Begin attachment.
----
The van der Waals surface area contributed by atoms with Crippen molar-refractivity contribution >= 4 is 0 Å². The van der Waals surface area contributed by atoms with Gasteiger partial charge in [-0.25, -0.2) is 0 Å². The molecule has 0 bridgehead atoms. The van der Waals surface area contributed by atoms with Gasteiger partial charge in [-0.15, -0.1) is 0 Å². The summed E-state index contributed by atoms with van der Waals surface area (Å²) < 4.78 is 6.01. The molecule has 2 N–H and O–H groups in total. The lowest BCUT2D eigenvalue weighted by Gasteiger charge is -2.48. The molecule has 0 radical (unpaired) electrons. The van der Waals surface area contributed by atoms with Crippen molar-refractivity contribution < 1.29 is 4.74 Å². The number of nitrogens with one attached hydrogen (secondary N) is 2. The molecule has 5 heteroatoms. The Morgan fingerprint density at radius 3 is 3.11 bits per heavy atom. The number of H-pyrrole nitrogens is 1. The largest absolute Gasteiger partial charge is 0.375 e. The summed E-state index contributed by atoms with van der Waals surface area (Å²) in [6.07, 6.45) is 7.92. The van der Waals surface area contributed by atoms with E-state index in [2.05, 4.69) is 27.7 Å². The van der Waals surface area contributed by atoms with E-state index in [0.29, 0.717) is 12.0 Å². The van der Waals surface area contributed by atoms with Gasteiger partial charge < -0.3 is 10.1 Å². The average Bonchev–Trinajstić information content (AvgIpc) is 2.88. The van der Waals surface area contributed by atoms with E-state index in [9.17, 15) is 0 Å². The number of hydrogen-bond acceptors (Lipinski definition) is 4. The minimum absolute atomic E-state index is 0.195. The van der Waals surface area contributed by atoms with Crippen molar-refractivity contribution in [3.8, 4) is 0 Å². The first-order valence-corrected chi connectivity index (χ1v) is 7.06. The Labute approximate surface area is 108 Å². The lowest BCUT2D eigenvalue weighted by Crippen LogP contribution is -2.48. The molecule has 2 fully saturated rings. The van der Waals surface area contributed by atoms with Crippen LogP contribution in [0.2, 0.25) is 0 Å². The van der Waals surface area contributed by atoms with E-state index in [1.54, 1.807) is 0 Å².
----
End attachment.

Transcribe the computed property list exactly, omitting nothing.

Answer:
The van der Waals surface area contributed by atoms with Crippen molar-refractivity contribution >= 4 is 0 Å². The van der Waals surface area contributed by atoms with Gasteiger partial charge in [-0.25, -0.2) is 0 Å². The molecule has 0 bridgehead atoms. The van der Waals surface area contributed by atoms with Gasteiger partial charge in [-0.15, -0.1) is 0 Å². The summed E-state index contributed by atoms with van der Waals surface area (Å²) < 4.78 is 6.01. The molecule has 2 N–H and O–H groups in total. The lowest BCUT2D eigenvalue weighted by Gasteiger charge is -2.48. The molecule has 0 radical (unpaired) electrons. The van der Waals surface area contributed by atoms with Crippen molar-refractivity contribution < 1.29 is 4.74 Å². The number of nitrogens with one attached hydrogen (secondary N) is 2. The molecule has 5 heteroatoms. The Morgan fingerprint density at radius 3 is 3.11 bits per heavy atom. The number of H-pyrrole nitrogens is 1. The largest absolute Gasteiger partial charge is 0.375 e. The summed E-state index contributed by atoms with van der Waals surface area (Å²) in [6.07, 6.45) is 7.92. The van der Waals surface area contributed by atoms with E-state index in [2.05, 4.69) is 27.7 Å². The van der Waals surface area contributed by atoms with E-state index in [0.29, 0.717) is 12.0 Å². The van der Waals surface area contributed by atoms with Gasteiger partial charge < -0.3 is 10.1 Å². The average Bonchev–Trinajstić information content (AvgIpc) is 2.88. The van der Waals surface area contributed by atoms with E-state index in [9.17, 15) is 0 Å². The number of hydrogen-bond acceptors (Lipinski definition) is 4. The minimum absolute atomic E-state index is 0.195. The van der Waals surface area contributed by atoms with Crippen molar-refractivity contribution in [3.8, 4) is 0 Å². The first-order valence-corrected chi connectivity index (χ1v) is 7.06. The Labute approximate surface area is 108 Å². The lowest BCUT2D eigenvalue weighted by Crippen LogP contribution is -2.48. The molecule has 2 fully saturated rings. The van der Waals surface area contributed by atoms with Crippen LogP contribution in [0.2, 0.25) is 0 Å². The van der Waals surface area contributed by atoms with E-state index in [1.54, 1.807) is 0 Å².